Is there any reputational harm?

This lack of information is a major concern identified by the report.  A key reason for initiating the Inquiry was ensuring New Zealand’s reputation as a nation that co-operates with other countries to deter tax avoidance, is maintained.  The Report concludes that as there is a “reasonable likelihood” that the regime is facilitating the concealment of funds or evasion of tax in other countries, our tax treaty partners could reasonably expect that New Zealand would do something to remedy that situation.

What should the Government do to fix this?

The Report outlines four options for reforming the foreign trust rules, ranging from moderately enhanced disclosure requirements to removing the tax exemption on foreign sourced trust income entirely.  The option preferred by the Report is a significant increase in initial and ongoing disclosure requirements and improvements to the supporting legal framework. This many-pronged response to the current deficiencies includes:

  • Enhanced registration requirements, including a register of trusts searchable by regulators;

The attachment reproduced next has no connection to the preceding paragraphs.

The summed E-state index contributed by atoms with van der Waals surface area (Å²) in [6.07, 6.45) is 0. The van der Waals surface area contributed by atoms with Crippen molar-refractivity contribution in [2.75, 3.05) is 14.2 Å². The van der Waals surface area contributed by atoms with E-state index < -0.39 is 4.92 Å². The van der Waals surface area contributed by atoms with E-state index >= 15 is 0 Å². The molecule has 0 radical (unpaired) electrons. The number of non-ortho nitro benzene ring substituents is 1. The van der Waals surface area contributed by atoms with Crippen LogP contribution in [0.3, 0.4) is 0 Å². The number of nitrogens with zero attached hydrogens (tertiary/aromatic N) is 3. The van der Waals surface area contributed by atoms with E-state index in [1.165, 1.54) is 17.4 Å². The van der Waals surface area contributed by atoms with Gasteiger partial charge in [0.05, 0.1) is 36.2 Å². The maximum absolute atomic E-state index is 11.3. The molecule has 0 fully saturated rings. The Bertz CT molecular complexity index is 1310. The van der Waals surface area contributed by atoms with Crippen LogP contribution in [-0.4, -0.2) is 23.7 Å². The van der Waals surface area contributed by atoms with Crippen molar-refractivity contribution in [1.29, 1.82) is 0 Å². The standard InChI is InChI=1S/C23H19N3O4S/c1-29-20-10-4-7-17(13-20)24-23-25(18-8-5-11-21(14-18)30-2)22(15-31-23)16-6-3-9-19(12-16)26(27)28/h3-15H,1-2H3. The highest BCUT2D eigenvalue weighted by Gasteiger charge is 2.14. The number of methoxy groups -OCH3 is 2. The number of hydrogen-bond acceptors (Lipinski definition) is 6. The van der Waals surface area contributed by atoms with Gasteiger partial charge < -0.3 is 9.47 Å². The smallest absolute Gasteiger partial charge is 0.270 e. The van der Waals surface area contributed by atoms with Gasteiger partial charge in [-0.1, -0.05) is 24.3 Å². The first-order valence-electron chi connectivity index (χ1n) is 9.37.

• Detailed disclosure upon registration, including detailed information about settlors, protectors, trustees, other natural persons who have control of the trust, and beneficiaries, as well as a copy of the trust deed;
  • Ongoing annual returns disclosing changes to any information provided on registration, and details of all distributions made during the year, including the recipients;
  • Registration and annual filing fees;
  • Expansion of scope of the Anti-Money Laundering and Countering of Foreign Terrorism Act 2009 to apply to lawyers and accountants who advise foreign trusts; and
  • Suspicious transaction reporting.

A key objective of the recommendations is to introduce a deterrent for failure to comply. Foreign trusts that do not comply with the registration and ongoing filing obligations will not be exempt from New Zealand tax.

The Report envisages that the recommended changes will discourage non-residents who are currently relying on the secrecy inherent within our rules to hide taxable income from their own jurisdiction, and will remedy the perception that New Zealand has weak foreign trust disclosure and reporting rules.

What happens next?

Although the Government has not formally responded to the Report, Prime Minister John Key has indicated the Government is broadly supportive of the proposals, with support also indicated from the Labour Party.  It is understood a formal response will be provided next month.  The Report recommends a transitional period with new trusts required to comply with the new disclosure rules once the new legislation is enacted, existing trusts required to comply by 30 June 2017, and an annual foreign trust return required for income years starting from 1 April 2017.